The University of California, Berkeley , has created its first online degree program -- a master’s degree in public health.
Earning a degree will cost about $52,000 to $59,000.
Students, starting in spring 2012, will be able to earn an M.P.H. degree in two and a half years by doing 85 percent of their coursework online and going to three sessions on campus that total 15 days.
Courses in the program will be offered all year round -- spring, summer and fall terms.
BERKELEY — With the flip of two switches — and a bit of face powder — Berkeley faculty members can now make professional-quality multimedia recordings for presentation online, at a small fraction of the going commercial rate.
There are two things Clint McElroy knows about community-college students: A huge number of them don't stay in school. And many of them—who are often the first in their families to go to college, and who must juggle work and parenting—don't understand how to balance all those demands while studying at the college level.
Enrollment in online courses grew by more than 10 percent between fall 2009 and fall 2010, continuing a steady climb that dates back years, according to the Babson Survey Research Group’s annual survey of more than 2,500 higher-education institutions.
In some circles, online education has a bad reputation. Accusations that some for-profit companies prey on unsuspecting students to rake in federal financial aid have led to image problems for the sector. Critics see online education, offered in particular by for-profit colleges, as the dark underbelly of higher education, with the quality of Internet courses second to the greed of unscrupulous investors.
And now the critics are counting on accreditors to clean up the problems.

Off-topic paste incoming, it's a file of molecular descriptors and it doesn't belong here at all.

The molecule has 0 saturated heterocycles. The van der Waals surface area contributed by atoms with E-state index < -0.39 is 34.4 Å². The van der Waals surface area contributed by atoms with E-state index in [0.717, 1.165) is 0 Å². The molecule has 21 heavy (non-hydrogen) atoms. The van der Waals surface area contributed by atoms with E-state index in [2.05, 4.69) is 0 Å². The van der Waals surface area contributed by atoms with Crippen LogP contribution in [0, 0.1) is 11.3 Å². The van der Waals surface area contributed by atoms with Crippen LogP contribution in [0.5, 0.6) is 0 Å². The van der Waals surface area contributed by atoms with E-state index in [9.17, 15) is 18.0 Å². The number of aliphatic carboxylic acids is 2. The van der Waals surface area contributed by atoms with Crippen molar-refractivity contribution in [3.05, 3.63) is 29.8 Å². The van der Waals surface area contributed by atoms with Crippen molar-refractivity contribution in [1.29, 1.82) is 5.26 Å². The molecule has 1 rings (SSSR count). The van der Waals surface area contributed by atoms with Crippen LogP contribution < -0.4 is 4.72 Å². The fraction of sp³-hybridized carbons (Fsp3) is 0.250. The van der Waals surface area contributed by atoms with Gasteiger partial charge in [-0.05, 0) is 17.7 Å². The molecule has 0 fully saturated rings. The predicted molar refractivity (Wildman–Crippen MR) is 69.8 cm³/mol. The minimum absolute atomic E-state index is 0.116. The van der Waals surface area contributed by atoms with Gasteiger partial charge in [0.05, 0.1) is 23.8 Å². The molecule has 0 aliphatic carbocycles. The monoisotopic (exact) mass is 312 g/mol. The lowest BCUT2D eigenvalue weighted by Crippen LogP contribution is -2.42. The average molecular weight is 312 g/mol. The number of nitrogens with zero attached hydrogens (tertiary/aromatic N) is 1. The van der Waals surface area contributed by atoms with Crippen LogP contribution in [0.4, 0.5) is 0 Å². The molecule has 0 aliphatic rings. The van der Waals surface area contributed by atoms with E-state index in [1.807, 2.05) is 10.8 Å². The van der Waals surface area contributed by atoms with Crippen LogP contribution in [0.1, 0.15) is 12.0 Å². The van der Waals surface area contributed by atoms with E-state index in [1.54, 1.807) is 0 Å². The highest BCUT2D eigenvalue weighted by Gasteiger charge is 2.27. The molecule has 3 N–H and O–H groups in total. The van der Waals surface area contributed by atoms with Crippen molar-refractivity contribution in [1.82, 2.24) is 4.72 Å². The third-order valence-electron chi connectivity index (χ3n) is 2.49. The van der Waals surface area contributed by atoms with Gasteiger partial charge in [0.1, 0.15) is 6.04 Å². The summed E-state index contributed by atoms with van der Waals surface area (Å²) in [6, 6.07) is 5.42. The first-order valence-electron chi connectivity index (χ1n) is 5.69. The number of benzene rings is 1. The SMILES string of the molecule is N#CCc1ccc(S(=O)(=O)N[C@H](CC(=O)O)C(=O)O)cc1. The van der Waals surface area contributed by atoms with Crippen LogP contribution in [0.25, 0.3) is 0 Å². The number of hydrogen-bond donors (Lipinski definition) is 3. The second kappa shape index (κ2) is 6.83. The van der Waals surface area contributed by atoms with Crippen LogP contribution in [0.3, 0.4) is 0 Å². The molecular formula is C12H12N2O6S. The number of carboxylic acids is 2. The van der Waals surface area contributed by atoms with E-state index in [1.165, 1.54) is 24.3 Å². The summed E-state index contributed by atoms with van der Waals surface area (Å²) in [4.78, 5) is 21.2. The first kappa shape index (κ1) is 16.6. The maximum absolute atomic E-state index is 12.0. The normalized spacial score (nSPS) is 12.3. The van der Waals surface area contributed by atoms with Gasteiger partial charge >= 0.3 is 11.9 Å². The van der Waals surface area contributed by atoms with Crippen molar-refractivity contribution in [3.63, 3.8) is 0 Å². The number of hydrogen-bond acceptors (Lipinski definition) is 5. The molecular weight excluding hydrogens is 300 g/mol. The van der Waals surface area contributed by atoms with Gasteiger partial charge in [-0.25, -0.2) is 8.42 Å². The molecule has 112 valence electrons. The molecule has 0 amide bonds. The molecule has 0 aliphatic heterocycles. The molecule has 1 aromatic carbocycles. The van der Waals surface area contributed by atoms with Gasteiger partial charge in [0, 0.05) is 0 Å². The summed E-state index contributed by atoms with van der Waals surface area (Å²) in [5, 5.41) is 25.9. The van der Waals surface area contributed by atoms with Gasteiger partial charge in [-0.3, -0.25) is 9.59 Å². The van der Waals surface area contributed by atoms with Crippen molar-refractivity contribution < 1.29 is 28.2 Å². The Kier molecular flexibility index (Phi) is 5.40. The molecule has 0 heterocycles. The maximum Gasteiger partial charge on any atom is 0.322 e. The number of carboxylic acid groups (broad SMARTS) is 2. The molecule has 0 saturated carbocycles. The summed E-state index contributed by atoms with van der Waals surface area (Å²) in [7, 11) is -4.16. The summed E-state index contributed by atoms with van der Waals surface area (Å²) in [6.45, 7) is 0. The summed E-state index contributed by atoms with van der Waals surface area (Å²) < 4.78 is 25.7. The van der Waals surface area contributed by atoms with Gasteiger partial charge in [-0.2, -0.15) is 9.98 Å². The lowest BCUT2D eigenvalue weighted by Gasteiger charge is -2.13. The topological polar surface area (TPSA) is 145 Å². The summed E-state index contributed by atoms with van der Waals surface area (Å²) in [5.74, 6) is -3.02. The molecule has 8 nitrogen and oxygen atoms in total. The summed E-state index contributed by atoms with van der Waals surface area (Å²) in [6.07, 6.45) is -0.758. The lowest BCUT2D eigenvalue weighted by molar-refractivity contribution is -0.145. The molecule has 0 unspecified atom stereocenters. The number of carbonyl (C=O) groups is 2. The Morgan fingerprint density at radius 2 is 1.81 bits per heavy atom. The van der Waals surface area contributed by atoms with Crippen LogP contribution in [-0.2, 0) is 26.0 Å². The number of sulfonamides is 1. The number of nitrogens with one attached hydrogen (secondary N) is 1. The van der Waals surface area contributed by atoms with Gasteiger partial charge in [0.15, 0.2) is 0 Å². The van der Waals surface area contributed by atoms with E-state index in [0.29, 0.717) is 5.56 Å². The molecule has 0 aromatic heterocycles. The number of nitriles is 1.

UC Merced officials are trying to figure out how to make online instruction as effective as its counterpart in the classroom.
"A lot of the information out there shows that the kind of students that we have don't really do as well online as they do face to face," said Keith Alley, executive vice chancellor and provost at UC Merced.
Not only officials at UC Merced, but also educators nationwide aretrying to find out what would make online education as engaging as in-person learning.
The specter and promise of online education is perhaps nowhere more deeply felt than in California, where campus administrators and instructors are faced with a bloodletting. University of California officials have suggested that the system will have to innovate out of the current financial crisis by expanding online programs. (State house analysts agree.) Instructors, meanwhile, are terrified that this is code for cutting their pay, or increasing their workloads, or outsourcing their jobs to interlopers, or replacing them with online teaching software.
The UC Online Instruction Pilot Project (OIPP) — launching in January 2012 — will offer 29 interactive courses through its online program. “Digital Music Creation and Production” and “Acoustics” — which will be taught by music professor Shlomo Dubnov — are UCSD’s only planned online course offerings at this time.
Online coursework may be cost efficient for the UC system, but concerns about quality control and sustainability must be addressed before flipping the switch.